A new North Dakota program to expunge the records of low-level cannabis offenders has seen few takers so far, leading state officials wondering how to better get the word out. Under the program, offenders with convictions for minor marijuana crimes can receive a pardon and have their records cleared if they refrain from further unlawful behavior for five years.
The policy change was spearheaded by Republican Attorney General Wayne Stenehjem as a way to ease the collateral damage caused by convictions for minor drug crimes, such as problems obtaining employment, housing, and educational benefits. The action was supported by fellow Republican Gov. Doug Burgum, who said that the change could help “address our state’s workforce shortage and grow the economy.”
Stenehjem has estimated that up to 175,000 North Dakotans convicted of minor crimes committed over several decades are eligible for the pardon program and could have their criminal records cleared. But in the months since the program was launched in July, less than three dozen people have applied.
“I’m rather surprised that so few people have applied,” said Stenehjem, who is also one of five members of the state’s pardon advisory board. “We will look at ways to get word out.”
Dan Owen, an advocate for the legalization of cannabis for adult use in North Dakota, applauded the change in law enforcement policy.
“This is a fantastic policy and I wish people would be willing to get informed,” Owen said. “The problem is a lot of people are uneducated on the issue.”
Pardons Are Free and Easy
Unlike some other states that have enacted programs for the automatic expungement of low-level marijuana convictions, those wishing to have their records cleared in North Dakota must complete a short online application, which is reviewed by law enforcement before being placed on the pardon advisory board’s agenda. The board has been authorized to approve applications in batches, rather than individually, to expedite the process. There is no fee to apply for a pardon.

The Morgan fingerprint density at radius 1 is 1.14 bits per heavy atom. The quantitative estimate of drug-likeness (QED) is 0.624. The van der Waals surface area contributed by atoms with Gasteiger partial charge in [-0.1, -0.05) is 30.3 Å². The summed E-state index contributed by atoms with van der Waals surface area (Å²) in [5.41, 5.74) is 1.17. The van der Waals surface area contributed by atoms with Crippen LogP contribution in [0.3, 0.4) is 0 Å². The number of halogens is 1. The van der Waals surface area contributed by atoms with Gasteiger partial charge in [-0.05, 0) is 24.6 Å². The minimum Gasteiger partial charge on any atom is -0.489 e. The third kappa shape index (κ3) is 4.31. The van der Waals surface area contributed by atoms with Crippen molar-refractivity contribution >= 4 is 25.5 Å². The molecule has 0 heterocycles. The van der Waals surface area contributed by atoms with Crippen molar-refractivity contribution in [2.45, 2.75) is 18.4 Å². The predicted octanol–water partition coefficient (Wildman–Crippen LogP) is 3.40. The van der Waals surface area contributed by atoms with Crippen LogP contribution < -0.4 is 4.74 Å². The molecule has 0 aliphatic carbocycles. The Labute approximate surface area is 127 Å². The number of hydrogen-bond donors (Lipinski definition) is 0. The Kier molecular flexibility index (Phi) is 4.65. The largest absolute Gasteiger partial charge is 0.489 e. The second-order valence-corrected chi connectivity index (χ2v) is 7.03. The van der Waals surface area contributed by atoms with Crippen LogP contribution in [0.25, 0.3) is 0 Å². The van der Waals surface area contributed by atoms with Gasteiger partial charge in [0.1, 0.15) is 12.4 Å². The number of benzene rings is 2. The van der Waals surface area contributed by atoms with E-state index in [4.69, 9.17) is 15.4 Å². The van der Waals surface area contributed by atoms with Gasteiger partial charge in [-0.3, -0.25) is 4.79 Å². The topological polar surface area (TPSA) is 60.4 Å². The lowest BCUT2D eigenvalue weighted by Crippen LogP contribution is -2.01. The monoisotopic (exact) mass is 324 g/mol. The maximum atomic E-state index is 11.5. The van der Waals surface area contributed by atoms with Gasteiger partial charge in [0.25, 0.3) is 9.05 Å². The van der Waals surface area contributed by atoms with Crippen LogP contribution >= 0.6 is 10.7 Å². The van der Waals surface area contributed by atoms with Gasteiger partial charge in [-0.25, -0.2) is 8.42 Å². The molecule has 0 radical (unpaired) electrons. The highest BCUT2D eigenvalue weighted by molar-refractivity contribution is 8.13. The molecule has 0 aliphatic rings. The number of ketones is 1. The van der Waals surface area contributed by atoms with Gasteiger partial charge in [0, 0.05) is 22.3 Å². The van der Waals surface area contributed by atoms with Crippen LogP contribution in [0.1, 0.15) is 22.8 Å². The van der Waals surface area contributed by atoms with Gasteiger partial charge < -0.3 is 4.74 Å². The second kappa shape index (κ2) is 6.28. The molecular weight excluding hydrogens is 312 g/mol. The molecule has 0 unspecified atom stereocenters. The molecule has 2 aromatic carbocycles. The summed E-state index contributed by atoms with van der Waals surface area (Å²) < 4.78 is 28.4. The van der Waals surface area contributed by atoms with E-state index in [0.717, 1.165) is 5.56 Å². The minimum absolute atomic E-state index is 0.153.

“I suppose there may be a certain number of people who won’t want to go through the process — but it is a very simple process,” the attorney general said.
Owen said those who wish to take advantage of the program have to make the effort on their own.
“In some ways, you have to control your own destiny. It is not that difficult to fill out the form,” he said. “I’d do it if I had a conviction,” he added.
Stenehjem says that most people who apply for the program will qualify and successfully have their records expunged, which “totally removes a conviction; totally removes guilt.” Those with cleared records would also be able to “honestly say ‘no'” if they are asked if they have a previous conviction for a marijuana offense.
When the pardon advisory board meets in Bismarck next week, 26 people are slated to have their applications reviewed. Six other applicants who did not meet the requirements of the program have been denied a pardon.
Only six people have submitted applications for the board’s next meeting in April. Stenehjem said that he may reach out to attorneys practicing in North Dakota and ask them to inform their clients and former clients of the new program.